Champions League preview: Chelsea must keep it tight in the middle and curb Alves threat

ZonalMarking.net's Michael Cox uses the StatsZone app – from FFT & Opta, available now – to preview Wednesday's Champions League semi-final...

Chelsea vs Barcelona, Weds 19:45It comes as no surprise that Barcelona created the majority of their chances in their quarterfinal against AC Milan by playing the ball through the centre of the pitch, but the ‘chances created’ graphic from the two legs shows quite how much they rely on this approach.

Milan coped reasonably well because they naturally play very narrow, and their diamond midfield closed Barça out in the centre of the pitch. Barcelona still created chances, of course, but they rarely played sparkling football. Pep Guardiola’s side were actually better when they introduced Cristian Tello at the end of the first leg, and played Isaac Cuenca in the second match – those young wide players stretched the play and created gaps in the Milan defence.

Chelsea naturally play a wider game, with Roberto Di Matteo favouring a 4-2-3-1 system, with the wide players dropping in to form a second bank of four. But this might be a game when he has to play narrow than usual. Ramires is likely to be a key player – he started on the right against Tottenham on Sunday, and though he’s likely to play that position again, he should be able to tuck in very narrow and effectively become another central midfielder. If there’s a zone you can allow Barcelona to have the ball, it ’s in their left-back position.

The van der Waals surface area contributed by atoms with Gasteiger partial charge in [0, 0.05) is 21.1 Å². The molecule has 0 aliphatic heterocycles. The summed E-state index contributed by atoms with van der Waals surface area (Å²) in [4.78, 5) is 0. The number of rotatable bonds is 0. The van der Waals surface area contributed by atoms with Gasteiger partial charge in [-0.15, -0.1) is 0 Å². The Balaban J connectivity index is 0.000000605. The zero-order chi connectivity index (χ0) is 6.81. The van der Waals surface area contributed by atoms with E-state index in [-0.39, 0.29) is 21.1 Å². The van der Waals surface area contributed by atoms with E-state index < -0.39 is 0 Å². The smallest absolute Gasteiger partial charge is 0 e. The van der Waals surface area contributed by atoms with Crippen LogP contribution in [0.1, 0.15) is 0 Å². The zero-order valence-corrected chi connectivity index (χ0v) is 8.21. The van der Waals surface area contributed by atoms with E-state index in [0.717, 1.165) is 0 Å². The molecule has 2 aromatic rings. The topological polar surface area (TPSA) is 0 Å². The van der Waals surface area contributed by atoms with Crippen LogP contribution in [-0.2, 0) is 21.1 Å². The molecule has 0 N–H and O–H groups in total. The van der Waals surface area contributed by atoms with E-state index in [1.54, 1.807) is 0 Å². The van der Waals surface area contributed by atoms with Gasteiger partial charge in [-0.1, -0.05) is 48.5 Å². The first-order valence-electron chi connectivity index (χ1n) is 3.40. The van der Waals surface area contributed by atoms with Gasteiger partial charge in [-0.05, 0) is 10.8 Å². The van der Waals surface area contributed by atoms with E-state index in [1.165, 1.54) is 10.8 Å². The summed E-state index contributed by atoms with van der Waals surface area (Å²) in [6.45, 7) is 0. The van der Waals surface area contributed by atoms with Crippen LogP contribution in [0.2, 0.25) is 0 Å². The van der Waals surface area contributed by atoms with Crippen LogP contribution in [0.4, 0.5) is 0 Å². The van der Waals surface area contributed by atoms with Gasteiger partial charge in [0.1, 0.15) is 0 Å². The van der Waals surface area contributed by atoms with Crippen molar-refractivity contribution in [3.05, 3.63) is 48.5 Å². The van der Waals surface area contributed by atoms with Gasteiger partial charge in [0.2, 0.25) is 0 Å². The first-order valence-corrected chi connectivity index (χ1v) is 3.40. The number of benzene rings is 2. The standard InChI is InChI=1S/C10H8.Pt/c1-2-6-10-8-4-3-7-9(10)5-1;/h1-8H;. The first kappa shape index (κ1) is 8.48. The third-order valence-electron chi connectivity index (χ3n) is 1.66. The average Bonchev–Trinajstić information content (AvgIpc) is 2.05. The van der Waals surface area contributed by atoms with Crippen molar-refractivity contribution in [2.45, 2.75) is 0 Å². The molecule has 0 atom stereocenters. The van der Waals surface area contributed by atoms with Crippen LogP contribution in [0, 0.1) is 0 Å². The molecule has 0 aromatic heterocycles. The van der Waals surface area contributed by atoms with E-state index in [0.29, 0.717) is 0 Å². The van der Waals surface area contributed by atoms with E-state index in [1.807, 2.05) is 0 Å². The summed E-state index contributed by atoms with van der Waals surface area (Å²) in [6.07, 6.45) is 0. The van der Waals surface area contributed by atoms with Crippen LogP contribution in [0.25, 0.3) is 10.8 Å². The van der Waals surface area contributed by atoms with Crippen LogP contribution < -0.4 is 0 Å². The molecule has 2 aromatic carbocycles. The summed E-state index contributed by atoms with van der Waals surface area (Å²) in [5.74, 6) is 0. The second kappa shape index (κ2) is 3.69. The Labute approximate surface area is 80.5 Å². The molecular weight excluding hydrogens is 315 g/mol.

The right-back zone, however, is somewhere Chelsea will need to keep tight. Daniel Alves’ versatility means he can play anywhere up and down the right flank – right-back, right wing-back, right midfield, right wing, or even as a right-sided forward. It’s worth remembering that at this stage last year, Barcelona were afraid of long diagonal balls being played in behind their full-backs, so Alves played a very defensive role, barely venturing into the attacking half.

This season he’s been more offensive in general, particularly when Barcelona play a 3-4-3 and he moves higher up the pitch into midfield. But Barcelona will pay Chelsea a lot of respect in this game, and won’t be as attack-minded as we’re used to – at least, that’s their usual strategy when playing the first leg away from home. It will be interesting to see who Di Matteo uses on the left – whether he wants to primarily defend against Alves, or look to attack him.

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